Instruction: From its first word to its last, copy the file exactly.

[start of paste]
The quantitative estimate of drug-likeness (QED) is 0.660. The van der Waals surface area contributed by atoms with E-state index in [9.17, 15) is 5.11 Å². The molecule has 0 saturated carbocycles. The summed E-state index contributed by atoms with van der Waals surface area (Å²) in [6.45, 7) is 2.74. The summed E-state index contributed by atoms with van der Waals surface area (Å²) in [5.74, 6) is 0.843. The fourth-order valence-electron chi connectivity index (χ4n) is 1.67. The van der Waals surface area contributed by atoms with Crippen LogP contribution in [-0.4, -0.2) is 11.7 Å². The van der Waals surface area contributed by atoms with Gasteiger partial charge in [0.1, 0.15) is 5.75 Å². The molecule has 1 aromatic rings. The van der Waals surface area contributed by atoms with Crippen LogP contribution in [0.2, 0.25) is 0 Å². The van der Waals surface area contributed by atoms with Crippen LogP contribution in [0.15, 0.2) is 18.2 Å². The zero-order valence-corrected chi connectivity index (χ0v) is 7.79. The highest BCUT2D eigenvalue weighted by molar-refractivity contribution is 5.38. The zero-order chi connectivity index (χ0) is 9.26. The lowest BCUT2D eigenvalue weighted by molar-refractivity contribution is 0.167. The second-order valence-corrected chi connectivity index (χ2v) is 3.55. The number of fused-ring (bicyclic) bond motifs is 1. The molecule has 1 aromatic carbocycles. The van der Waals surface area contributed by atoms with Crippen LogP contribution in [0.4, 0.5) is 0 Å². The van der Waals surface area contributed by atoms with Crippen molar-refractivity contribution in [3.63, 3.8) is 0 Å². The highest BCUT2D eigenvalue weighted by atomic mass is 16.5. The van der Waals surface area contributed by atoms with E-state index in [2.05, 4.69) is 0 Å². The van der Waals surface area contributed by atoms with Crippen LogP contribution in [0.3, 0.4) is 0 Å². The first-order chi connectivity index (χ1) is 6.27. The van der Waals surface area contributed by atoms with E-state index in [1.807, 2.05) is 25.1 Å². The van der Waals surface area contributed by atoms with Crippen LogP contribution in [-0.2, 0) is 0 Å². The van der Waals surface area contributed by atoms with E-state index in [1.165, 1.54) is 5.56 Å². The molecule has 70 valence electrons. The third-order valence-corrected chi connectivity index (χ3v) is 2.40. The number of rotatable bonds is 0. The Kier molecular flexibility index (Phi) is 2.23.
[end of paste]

The quantitative estimate of drug-likeness (QED) is 0.660. The van der Waals surface area contributed by atoms with E-state index in [9.17, 15) is 5.11 Å². The molecule has 0 saturated carbocycles. The summed E-state index contributed by atoms with van der Waals surface area (Å²) in [6.45, 7) is 2.74. The summed E-state index contributed by atoms with van der Waals surface area (Å²) in [5.74, 6) is 0.843. The fourth-order valence-electron chi connectivity index (χ4n) is 1.67. The van der Waals surface area contributed by atoms with Crippen LogP contribution in [-0.4, -0.2) is 11.7 Å². The van der Waals surface area contributed by atoms with Gasteiger partial charge in [0.1, 0.15) is 5.75 Å². The molecule has 1 aromatic rings. The van der Waals surface area contributed by atoms with Crippen LogP contribution in [0.2, 0.25) is 0 Å². The van der Waals surface area contributed by atoms with Crippen LogP contribution in [0.15, 0.2) is 18.2 Å². The zero-order valence-corrected chi connectivity index (χ0v) is 7.79. The highest BCUT2D eigenvalue weighted by molar-refractivity contribution is 5.38. The zero-order chi connectivity index (χ0) is 9.26. The lowest BCUT2D eigenvalue weighted by molar-refractivity contribution is 0.167. The second-order valence-corrected chi connectivity index (χ2v) is 3.55. The number of fused-ring (bicyclic) bond motifs is 1. The molecule has 1 aromatic carbocycles. The van der Waals surface area contributed by atoms with Crippen LogP contribution in [0.4, 0.5) is 0 Å². The van der Waals surface area contributed by atoms with Crippen molar-refractivity contribution in [3.63, 3.8) is 0 Å². The highest BCUT2D eigenvalue weighted by atomic mass is 16.5. The van der Waals surface area contributed by atoms with E-state index in [2.05, 4.69) is 0 Å². The van der Waals surface area contributed by atoms with Crippen LogP contribution in [0.3, 0.4) is 0 Å². The first-order chi connectivity index (χ1) is 6.27. The van der Waals surface area contributed by atoms with E-state index in [1.807, 2.05) is 25.1 Å². The van der Waals surface area contributed by atoms with Crippen LogP contribution in [-0.2, 0) is 0 Å². The van der Waals surface area contributed by atoms with E-state index in [1.165, 1.54) is 5.56 Å². The molecule has 70 valence electrons. The third-order valence-corrected chi connectivity index (χ3v) is 2.40. The number of rotatable bonds is 0. The Kier molecular flexibility index (Phi) is 2.23.